There’s a reason why we make resolutions at New Year’s: Studies have shown we are more likely to tackle our goals if they’re tied to important temporal milestones. Behavioral economists call this the “fresh start effect,” and we can use this to our advantage to motivate ourselves to tackle our financial to-do list in the New Year.
Here are some smart money moves for you to make in January.
Max out your Thrift Savings Plan or 401(k) contribution: Are you getting a raise? Consider upping your contribution to your employer’s retirement plan. The new IRS contribution limit for 2022 is $20,500, with a $27,000 limit for those 50 and over.
[MOAA CALCULATOR: Roth 401(k) vs. Traditional 401(k)]
Think about opening a Roth IRA: If you’re already contributing enough to your workplace retirement plan to get the employer match, you might consider opening a Roth IRA account (if you’re eligible) to give you future tax planning flexibility.
Get ready for tax season: Soon W2s, 1099-R, and other tax forms will be arriving in the mail. Set aside a place to gather these documents so you can be prepared when it comes time to file your taxes. It’s a good idea to have a list of the documents you’ll need and check them off as they arrive so you won’t be scrambling to find them at the last minute.
Reassess insurance policies: Do you have the proper amount of life, home, and auto insurance? When did you last check how much coverage you had? And when did you last shop around to see if you are getting the best possible rates?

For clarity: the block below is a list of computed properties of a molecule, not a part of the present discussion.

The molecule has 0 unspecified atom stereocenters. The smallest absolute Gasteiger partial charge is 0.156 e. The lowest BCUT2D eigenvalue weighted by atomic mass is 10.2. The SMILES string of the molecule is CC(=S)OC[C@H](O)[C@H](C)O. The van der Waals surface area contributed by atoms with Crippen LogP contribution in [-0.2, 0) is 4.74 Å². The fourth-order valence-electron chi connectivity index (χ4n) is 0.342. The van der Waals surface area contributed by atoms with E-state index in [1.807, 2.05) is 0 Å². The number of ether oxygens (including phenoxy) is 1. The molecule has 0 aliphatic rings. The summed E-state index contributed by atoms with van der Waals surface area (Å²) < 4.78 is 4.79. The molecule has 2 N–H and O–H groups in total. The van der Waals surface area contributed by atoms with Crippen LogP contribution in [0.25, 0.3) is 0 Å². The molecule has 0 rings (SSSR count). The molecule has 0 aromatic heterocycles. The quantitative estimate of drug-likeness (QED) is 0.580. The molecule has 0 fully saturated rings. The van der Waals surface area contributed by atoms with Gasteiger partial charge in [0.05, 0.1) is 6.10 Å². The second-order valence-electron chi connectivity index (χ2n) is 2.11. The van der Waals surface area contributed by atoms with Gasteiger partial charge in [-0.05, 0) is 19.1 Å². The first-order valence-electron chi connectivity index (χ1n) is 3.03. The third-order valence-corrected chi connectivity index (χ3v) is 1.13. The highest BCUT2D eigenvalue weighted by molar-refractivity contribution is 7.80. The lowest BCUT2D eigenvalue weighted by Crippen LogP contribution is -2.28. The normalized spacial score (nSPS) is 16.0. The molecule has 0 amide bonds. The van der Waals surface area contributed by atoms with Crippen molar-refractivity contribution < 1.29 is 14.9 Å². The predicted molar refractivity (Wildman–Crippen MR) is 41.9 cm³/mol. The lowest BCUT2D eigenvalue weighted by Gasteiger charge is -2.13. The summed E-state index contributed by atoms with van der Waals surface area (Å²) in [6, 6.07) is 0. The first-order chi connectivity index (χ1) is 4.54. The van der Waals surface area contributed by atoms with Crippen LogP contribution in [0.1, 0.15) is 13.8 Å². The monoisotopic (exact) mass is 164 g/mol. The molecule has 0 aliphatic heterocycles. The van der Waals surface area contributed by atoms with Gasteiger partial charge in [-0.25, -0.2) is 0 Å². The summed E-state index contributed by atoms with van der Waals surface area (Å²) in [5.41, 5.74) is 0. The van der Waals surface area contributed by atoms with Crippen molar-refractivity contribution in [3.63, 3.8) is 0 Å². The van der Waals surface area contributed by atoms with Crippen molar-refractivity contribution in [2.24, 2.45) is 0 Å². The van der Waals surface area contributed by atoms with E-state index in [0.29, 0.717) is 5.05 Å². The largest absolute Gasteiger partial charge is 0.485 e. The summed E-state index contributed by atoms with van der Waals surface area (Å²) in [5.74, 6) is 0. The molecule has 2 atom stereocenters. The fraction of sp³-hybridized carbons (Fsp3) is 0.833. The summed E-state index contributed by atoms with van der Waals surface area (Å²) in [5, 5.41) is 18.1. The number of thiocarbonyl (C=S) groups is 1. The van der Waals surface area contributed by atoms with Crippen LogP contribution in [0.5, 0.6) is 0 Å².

Check your credit report: The holiday shopping season also brings about a rise in identity theft and fraud. You should check your credit report several times a year, but especially after the holidays. Federal law allows you to get a free credit report every 12 months from each of the three credit bureaus, but Equifax, Experian, and Transunion are offering free weekly online reports through April 2022.
Rebalance your portfolio: Now that you’ve upped your contribution to your workplace retirement account and possibly opened an IRA, it’s time to take a look at your accounts and see what you have been investing in. Maybe you never switched out of the G fund in the Thrift Savings Plan, or perhaps you have been put into a default fund at your job that isn’t appropriate for your investing needs. Or maybe your stock and bond allocation has gotten out of whack over the past year – regardless of your situation, take this time to make sure your investments match your financial goals.